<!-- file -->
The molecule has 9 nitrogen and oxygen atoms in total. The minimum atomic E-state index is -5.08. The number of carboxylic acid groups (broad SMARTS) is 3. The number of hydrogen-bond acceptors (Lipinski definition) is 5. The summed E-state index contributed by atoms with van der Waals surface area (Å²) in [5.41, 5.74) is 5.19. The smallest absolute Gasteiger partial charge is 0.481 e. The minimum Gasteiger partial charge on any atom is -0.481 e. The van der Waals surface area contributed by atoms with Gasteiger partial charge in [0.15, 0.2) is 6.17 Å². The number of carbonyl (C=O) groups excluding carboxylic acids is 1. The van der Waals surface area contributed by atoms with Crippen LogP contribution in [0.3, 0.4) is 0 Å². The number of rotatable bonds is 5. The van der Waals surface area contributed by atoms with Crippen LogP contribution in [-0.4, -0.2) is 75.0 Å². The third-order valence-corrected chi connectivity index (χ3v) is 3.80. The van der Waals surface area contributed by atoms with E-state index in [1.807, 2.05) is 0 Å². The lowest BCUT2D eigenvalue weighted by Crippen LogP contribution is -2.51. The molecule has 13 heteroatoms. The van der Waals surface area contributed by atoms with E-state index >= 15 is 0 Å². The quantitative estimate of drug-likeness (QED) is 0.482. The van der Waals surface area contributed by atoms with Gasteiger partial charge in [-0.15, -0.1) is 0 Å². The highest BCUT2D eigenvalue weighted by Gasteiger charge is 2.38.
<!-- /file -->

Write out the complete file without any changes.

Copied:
The molecule has 9 nitrogen and oxygen atoms in total. The minimum atomic E-state index is -5.08. The number of carboxylic acid groups (broad SMARTS) is 3. The number of hydrogen-bond acceptors (Lipinski definition) is 5. The summed E-state index contributed by atoms with van der Waals surface area (Å²) in [5.41, 5.74) is 5.19. The smallest absolute Gasteiger partial charge is 0.481 e. The minimum Gasteiger partial charge on any atom is -0.481 e. The van der Waals surface area contributed by atoms with Gasteiger partial charge in [0.15, 0.2) is 6.17 Å². The number of carbonyl (C=O) groups excluding carboxylic acids is 1. The van der Waals surface area contributed by atoms with Crippen LogP contribution in [0.3, 0.4) is 0 Å². The number of rotatable bonds is 5. The van der Waals surface area contributed by atoms with Crippen LogP contribution in [-0.4, -0.2) is 75.0 Å². The third-order valence-corrected chi connectivity index (χ3v) is 3.80. The van der Waals surface area contributed by atoms with E-state index in [1.807, 2.05) is 0 Å². The lowest BCUT2D eigenvalue weighted by Crippen LogP contribution is -2.51. The molecule has 13 heteroatoms. The van der Waals surface area contributed by atoms with E-state index >= 15 is 0 Å². The quantitative estimate of drug-likeness (QED) is 0.482. The van der Waals surface area contributed by atoms with Gasteiger partial charge in [-0.15, -0.1) is 0 Å². The highest BCUT2D eigenvalue weighted by Gasteiger charge is 2.38.